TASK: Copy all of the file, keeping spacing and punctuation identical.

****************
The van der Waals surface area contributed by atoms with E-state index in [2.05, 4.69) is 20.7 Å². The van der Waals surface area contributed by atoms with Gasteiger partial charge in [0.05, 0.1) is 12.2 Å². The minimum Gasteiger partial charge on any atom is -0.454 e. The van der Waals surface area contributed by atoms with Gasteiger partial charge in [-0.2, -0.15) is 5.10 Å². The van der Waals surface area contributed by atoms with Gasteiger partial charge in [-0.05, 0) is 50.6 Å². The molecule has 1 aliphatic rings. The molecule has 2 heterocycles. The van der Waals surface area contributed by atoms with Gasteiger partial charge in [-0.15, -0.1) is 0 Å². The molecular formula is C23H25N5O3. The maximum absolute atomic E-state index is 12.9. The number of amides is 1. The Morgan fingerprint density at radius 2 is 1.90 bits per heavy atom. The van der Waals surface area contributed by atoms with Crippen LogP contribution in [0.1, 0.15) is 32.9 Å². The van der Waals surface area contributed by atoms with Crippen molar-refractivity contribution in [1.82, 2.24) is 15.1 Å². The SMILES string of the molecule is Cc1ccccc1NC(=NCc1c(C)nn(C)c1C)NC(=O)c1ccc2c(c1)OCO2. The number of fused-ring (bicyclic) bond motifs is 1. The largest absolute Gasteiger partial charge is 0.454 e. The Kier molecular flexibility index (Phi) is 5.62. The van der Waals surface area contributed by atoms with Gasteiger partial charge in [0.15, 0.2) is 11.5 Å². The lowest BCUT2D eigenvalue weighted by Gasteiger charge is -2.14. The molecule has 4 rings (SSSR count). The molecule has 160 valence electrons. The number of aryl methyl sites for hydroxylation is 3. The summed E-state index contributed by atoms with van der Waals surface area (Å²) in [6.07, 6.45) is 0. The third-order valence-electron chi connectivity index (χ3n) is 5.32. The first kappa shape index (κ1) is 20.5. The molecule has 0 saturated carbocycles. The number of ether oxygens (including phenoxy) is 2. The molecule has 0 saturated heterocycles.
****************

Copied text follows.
The van der Waals surface area contributed by atoms with E-state index in [2.05, 4.69) is 20.7 Å². The van der Waals surface area contributed by atoms with Gasteiger partial charge in [0.05, 0.1) is 12.2 Å². The minimum Gasteiger partial charge on any atom is -0.454 e. The van der Waals surface area contributed by atoms with Gasteiger partial charge in [-0.2, -0.15) is 5.10 Å². The van der Waals surface area contributed by atoms with Gasteiger partial charge in [-0.05, 0) is 50.6 Å². The molecule has 1 aliphatic rings. The molecule has 2 heterocycles. The van der Waals surface area contributed by atoms with Gasteiger partial charge in [-0.15, -0.1) is 0 Å². The molecular formula is C23H25N5O3. The maximum absolute atomic E-state index is 12.9. The number of amides is 1. The Morgan fingerprint density at radius 2 is 1.90 bits per heavy atom. The van der Waals surface area contributed by atoms with Crippen LogP contribution in [0.1, 0.15) is 32.9 Å². The van der Waals surface area contributed by atoms with Crippen molar-refractivity contribution in [1.82, 2.24) is 15.1 Å². The SMILES string of the molecule is Cc1ccccc1NC(=NCc1c(C)nn(C)c1C)NC(=O)c1ccc2c(c1)OCO2. The number of fused-ring (bicyclic) bond motifs is 1. The largest absolute Gasteiger partial charge is 0.454 e. The Kier molecular flexibility index (Phi) is 5.62. The van der Waals surface area contributed by atoms with Gasteiger partial charge in [0.15, 0.2) is 11.5 Å². The lowest BCUT2D eigenvalue weighted by Gasteiger charge is -2.14. The molecule has 4 rings (SSSR count). The molecule has 160 valence electrons. The number of aryl methyl sites for hydroxylation is 3. The summed E-state index contributed by atoms with van der Waals surface area (Å²) in [6.07, 6.45) is 0. The third-order valence-electron chi connectivity index (χ3n) is 5.32. The first kappa shape index (κ1) is 20.5. The molecule has 0 saturated carbocycles. The number of ether oxygens (including phenoxy) is 2. The molecule has 0 saturated heterocycles.